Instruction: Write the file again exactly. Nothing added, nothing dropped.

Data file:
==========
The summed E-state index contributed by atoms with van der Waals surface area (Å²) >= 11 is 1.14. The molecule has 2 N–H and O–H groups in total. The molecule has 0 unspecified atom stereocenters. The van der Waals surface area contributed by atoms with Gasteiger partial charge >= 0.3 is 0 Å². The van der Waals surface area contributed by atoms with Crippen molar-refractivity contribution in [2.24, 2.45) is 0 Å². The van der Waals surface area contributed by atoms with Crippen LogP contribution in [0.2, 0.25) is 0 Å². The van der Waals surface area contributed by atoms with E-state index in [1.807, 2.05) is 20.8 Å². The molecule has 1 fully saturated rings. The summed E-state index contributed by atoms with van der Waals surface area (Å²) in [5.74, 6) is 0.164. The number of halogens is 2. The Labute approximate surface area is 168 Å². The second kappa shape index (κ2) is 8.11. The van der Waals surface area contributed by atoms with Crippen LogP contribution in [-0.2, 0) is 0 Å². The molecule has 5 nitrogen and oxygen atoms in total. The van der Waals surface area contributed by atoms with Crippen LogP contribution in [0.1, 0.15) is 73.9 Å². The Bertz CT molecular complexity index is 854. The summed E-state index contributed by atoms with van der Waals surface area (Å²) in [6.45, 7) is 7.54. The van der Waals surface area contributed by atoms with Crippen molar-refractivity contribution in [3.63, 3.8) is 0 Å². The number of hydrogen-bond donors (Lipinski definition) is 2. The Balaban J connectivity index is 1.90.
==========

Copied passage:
The summed E-state index contributed by atoms with van der Waals surface area (Å²) >= 11 is 1.14. The molecule has 2 N–H and O–H groups in total. The molecule has 0 unspecified atom stereocenters. The van der Waals surface area contributed by atoms with Gasteiger partial charge >= 0.3 is 0 Å². The van der Waals surface area contributed by atoms with Crippen molar-refractivity contribution in [2.24, 2.45) is 0 Å². The van der Waals surface area contributed by atoms with Crippen LogP contribution in [0.2, 0.25) is 0 Å². The van der Waals surface area contributed by atoms with E-state index in [1.807, 2.05) is 20.8 Å². The molecule has 1 fully saturated rings. The summed E-state index contributed by atoms with van der Waals surface area (Å²) in [5.74, 6) is 0.164. The number of halogens is 2. The Labute approximate surface area is 168 Å². The second kappa shape index (κ2) is 8.11. The van der Waals surface area contributed by atoms with Crippen LogP contribution in [-0.2, 0) is 0 Å². The molecule has 5 nitrogen and oxygen atoms in total. The van der Waals surface area contributed by atoms with Crippen LogP contribution in [0.1, 0.15) is 73.9 Å². The Bertz CT molecular complexity index is 854. The summed E-state index contributed by atoms with van der Waals surface area (Å²) in [6.45, 7) is 7.54. The van der Waals surface area contributed by atoms with Crippen molar-refractivity contribution in [3.63, 3.8) is 0 Å². The number of hydrogen-bond donors (Lipinski definition) is 2. The Balaban J connectivity index is 1.90.